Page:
This may not be worth waiting in the Hall H line, but definitely keep an ear to the internet that afternoon.

Female Heroes, Then and Now (1:00pm, Room 32AB)

The number of panels focusing on sexism, gender, and sexuality this year is promising. One of the first here doesn’t seem to be particularly diverse, but does promise an indepth discussion on sexism, science fiction, comics, and geek culture with Heartbreakers creators Anina Bennett andPaul Guinan, along with friends Jimmy Palmiotti (Painkiller Jane), Kiala Kazebee(Vaginal Fantasy), Allison Baker (Monkeybrain Comics), and Claire Hummel (Bioshock: Infinite).

Comedy Central: Key & Peele and Introducing Moonbeam City! (1:30pm, Indigo Ballroom, Hilton Bayfront)

Key & Peele at Comic-Con! Stars Keegan-Michael Key and Jordan Peelebe will  the upcoming season of their show (of the same name) on Comedy Central, their new animated show Moonbeam City and their unique point of view, born from “their shared background and experiences growing up biracial in a not quite post-racial world”.

Beyond Clichés: Creating Awesome Female Characters for Film, TV, Comics, Video Games, and Novels (2pm, Room 28DE)

A necessary panel, because clearly creating female characters is hard. This panel promises discussion on the future of female character creation for film, TV, comics, video games, and novels and examine the traps of common tropes, clichés, and stereotypes, while discussing how content creators can create wonderful, relatable, and realistic female characters with moderator Michele Brittany (West Coast Bleeding Cool News correspondent), Neo Edmund (Red Riding-Werewolf Huntress, Kaijudo Rise of the Duel Masters), Charlotte Fullerton (My Little Pony, Ben 10 Omniverse), Clare Kramer(Buffy the Vampire Slayer, Geek Nation), Marv Wolfman (Teen Titans, creator of countless comic book characters), Andrew Robinson (Kaijudo Rise of the Duel Masters, Rescue Bots), and Mairghread Scott (Transformers Prime, Rescue Bots).

 

The Art of Big Hero Six (2pm, Room 7AB)

 

Big Hero Six marks the first animated feature from the melded Disney/Marvel conglomerate. Based on a Marvel comic that debuted in 1998, the film is a cute looking, if slightly white-washed, classic tale of a boy and his robot in the fictional city of San Fransokyo. The panel features Walt Disney Animation Studios presents director Don Hall, producer Roy Conli, production designer Paul Felix and character designer Shiyoon Kim who will share the visual development of Big Hero 6.

Greendale Forever: TV Guide Magazine’s Tribute to Community (2:15pm, Ballroom 20)

I feel as if I’m one of the few people who have no need for a sixth season of this show, and definitely not on Yahoo, but here we are. If you still care about what’s happening at Greendale, this panel is probably for you– even if site favourites Troy and Abed are noticeably absent.

Instead we get Community creator Dan Harmon, executive producer Chris McKenna, and cast members Joel McHale, Gillian Jacobs, Jim Rash and Dino Stamatopoulos.

The Most Dangerous Women at Comic-Con: Positive Portrayals of Women in Pop Culture (3pm, Room 7AB)

So many panels on female characters and women, so few panels on race and diversity. (Oops, did I say that?) This panel discusses powerful women in pop culture and features Action Flick Chick Katrina Hill (Action Movie Freak) has assembled a team of women and men dangerous in their own right: Lesley Aletter (professional stuntwoman), Jenna Busch (Legion of Leia founder), Adrienne Curry (host/model/Tolkien enthusiast), Jane Espenson(Husbands), Alan Sizzler Kistler (TheMarySue.com), Bryan Q. Miller ( Batgirl), and Jennifer K. Stuller (Ink-Stained Amazon).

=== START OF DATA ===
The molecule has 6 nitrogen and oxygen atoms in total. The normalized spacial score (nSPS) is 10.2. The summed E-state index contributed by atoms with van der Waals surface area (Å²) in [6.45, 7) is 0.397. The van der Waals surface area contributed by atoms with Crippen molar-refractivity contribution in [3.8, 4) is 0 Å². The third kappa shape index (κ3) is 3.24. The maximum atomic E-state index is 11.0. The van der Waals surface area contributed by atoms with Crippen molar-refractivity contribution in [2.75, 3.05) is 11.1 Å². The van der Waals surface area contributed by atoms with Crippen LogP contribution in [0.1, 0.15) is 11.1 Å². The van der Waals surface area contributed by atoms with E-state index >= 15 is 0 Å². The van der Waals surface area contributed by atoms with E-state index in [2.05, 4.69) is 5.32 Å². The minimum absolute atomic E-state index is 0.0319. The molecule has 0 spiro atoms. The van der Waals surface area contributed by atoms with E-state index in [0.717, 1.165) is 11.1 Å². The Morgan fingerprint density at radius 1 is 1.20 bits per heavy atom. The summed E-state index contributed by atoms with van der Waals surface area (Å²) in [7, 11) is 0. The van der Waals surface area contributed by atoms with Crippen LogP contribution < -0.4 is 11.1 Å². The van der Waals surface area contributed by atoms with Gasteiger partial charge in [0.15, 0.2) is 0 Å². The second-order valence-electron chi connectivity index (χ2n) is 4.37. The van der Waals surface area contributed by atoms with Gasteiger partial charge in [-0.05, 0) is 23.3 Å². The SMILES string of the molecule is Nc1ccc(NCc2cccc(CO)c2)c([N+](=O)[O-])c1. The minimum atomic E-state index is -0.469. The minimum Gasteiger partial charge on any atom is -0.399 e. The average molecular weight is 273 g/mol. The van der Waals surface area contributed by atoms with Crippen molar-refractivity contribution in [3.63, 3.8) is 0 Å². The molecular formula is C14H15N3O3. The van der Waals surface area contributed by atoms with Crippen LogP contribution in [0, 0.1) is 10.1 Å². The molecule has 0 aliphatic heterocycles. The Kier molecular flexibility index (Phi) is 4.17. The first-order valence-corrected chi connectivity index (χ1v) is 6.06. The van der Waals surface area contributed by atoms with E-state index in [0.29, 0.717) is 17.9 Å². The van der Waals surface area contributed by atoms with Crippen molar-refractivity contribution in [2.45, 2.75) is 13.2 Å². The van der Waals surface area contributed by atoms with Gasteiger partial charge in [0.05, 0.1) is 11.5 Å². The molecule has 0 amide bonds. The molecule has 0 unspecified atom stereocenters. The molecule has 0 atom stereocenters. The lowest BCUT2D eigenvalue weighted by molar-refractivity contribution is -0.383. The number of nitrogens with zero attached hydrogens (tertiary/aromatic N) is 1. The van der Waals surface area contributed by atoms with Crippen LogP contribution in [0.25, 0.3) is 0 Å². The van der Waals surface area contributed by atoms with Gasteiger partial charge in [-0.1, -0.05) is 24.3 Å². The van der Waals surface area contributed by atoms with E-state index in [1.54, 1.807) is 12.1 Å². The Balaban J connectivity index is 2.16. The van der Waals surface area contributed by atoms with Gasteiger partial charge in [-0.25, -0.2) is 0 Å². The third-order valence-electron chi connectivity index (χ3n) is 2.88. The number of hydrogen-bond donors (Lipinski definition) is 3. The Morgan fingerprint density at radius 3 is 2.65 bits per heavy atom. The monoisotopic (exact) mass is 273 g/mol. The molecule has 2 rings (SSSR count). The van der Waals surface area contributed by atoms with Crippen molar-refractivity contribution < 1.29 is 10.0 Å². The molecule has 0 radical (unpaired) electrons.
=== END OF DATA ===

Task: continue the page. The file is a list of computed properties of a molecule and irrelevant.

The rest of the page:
The Writer’s Journey: Breaking into Comic Book and Hollywood Scriptwriting (3pm, Room 32AB)

I highlight these “how-to” panels not for their merits of diversity (but let’s give a major shoutout to panelist and Friend of the Blog, Erika Alexander) but because they do provide good practical and realistic advice from professional writers about getting into the industry. Thursday’s features Brandon M. Easton (ThunderCats [2011], Transformers: Rescue Bots), Geoffrey Thorne (TNT’s Leverage, Ben 10), Jonathan Callan(Ben 10, Generator Rex), animation showrunner Charlotte Fullerton (Ben 10: Omniverse), veteran screenwriter Tony Puryear (the Schwarzenegger film Eraser), and actress/writer Erika Alexander (Maxine Shaw from Living Single and co-creator/co-writer of Concrete Park, a graphic novel from Dark Horse) dishing all the inside dirt.

Breaking Barriers: Transgender Trends in Popular Culture (5pm, room 28DE)

Our first LGBTQ panel of the year includes Tara Madison Avery (Dirtheads, Gooch, Prism Comics) present panelistsDylan Edwards (Transposes), Melanie Gillman (As the Crow Flies), J. D. Saxon (Mahou Shounen Fight!), Elizabeth Lain (F*** the Limits!: The 30-Day Art Project, This Is Where),Ashley Love (Trans Forming Media, journalist, transsexual advocate), and Comic-Con special guest, famed comics historian Michelle Nolan (Love on the Racks: A History of American Romance Comics). They’ll be discussing everything from coming out and transition to navigating gender politics in a world still struggling to understand, cartoonists, writers, and filmmakers are investing their work with unique personal experiences as their characters learn to live and love in new and unexpected ways.

LGBT Geek Year in Review (6pm, Room 28DE)

It’s a shame that so many of the panels I find the most interesting are so late in the day! I’m hoping I have the energy to get to this year in review panel with LGBT activist and columnist P. Kristen Enos (Active Voice, Creatures of Grace) leads a discussion with Diane Anderson-Minshall (The Advocate), Trish Bendix (AfterEllen.com), Matt Kane (GLAAD), and Sean Z. Maker (Bent-Con).